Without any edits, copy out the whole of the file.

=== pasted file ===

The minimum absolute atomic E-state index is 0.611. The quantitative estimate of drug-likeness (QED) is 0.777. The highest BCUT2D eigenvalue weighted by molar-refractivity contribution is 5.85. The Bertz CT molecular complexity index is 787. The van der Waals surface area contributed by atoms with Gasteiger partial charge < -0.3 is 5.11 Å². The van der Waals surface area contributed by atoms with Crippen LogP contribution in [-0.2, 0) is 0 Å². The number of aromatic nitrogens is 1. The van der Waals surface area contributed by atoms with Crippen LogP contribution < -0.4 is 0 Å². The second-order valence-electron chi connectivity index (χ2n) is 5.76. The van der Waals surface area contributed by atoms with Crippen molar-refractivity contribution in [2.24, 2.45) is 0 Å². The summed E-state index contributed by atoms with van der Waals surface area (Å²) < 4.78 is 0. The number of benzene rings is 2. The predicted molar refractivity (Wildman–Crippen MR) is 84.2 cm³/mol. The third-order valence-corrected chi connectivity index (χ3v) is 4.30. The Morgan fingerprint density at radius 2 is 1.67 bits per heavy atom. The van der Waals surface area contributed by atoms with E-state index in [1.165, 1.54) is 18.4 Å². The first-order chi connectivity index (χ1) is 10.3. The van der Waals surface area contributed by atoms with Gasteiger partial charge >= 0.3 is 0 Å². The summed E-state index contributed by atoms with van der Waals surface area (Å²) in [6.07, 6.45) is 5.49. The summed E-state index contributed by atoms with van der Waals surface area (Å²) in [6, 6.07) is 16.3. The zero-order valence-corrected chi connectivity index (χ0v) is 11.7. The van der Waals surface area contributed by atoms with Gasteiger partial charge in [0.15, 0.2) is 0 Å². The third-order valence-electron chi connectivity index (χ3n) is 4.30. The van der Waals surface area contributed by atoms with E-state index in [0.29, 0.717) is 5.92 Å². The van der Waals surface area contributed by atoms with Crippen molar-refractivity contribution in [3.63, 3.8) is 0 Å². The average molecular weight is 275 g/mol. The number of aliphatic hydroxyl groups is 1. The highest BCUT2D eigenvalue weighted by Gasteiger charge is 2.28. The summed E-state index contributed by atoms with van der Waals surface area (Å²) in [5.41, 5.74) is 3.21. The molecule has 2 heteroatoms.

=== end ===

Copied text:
The minimum absolute atomic E-state index is 0.611. The quantitative estimate of drug-likeness (QED) is 0.777. The highest BCUT2D eigenvalue weighted by molar-refractivity contribution is 5.85. The Bertz CT molecular complexity index is 787. The van der Waals surface area contributed by atoms with Gasteiger partial charge < -0.3 is 5.11 Å². The van der Waals surface area contributed by atoms with Crippen LogP contribution in [-0.2, 0) is 0 Å². The number of aromatic nitrogens is 1. The van der Waals surface area contributed by atoms with Crippen LogP contribution < -0.4 is 0 Å². The second-order valence-electron chi connectivity index (χ2n) is 5.76. The van der Waals surface area contributed by atoms with Crippen molar-refractivity contribution in [2.24, 2.45) is 0 Å². The summed E-state index contributed by atoms with van der Waals surface area (Å²) < 4.78 is 0. The number of benzene rings is 2. The predicted molar refractivity (Wildman–Crippen MR) is 84.2 cm³/mol. The third-order valence-corrected chi connectivity index (χ3v) is 4.30. The Morgan fingerprint density at radius 2 is 1.67 bits per heavy atom. The van der Waals surface area contributed by atoms with E-state index in [1.165, 1.54) is 18.4 Å². The first-order chi connectivity index (χ1) is 10.3. The van der Waals surface area contributed by atoms with Gasteiger partial charge >= 0.3 is 0 Å². The summed E-state index contributed by atoms with van der Waals surface area (Å²) in [6.07, 6.45) is 5.49. The summed E-state index contributed by atoms with van der Waals surface area (Å²) in [6, 6.07) is 16.3. The zero-order valence-corrected chi connectivity index (χ0v) is 11.7. The van der Waals surface area contributed by atoms with Gasteiger partial charge in [0.15, 0.2) is 0 Å². The third-order valence-electron chi connectivity index (χ3n) is 4.30. The van der Waals surface area contributed by atoms with E-state index in [0.29, 0.717) is 5.92 Å². The van der Waals surface area contributed by atoms with Crippen molar-refractivity contribution in [3.63, 3.8) is 0 Å². The average molecular weight is 275 g/mol. The number of aliphatic hydroxyl groups is 1. The highest BCUT2D eigenvalue weighted by Gasteiger charge is 2.28. The summed E-state index contributed by atoms with van der Waals surface area (Å²) in [5.41, 5.74) is 3.21. The molecule has 2 heteroatoms.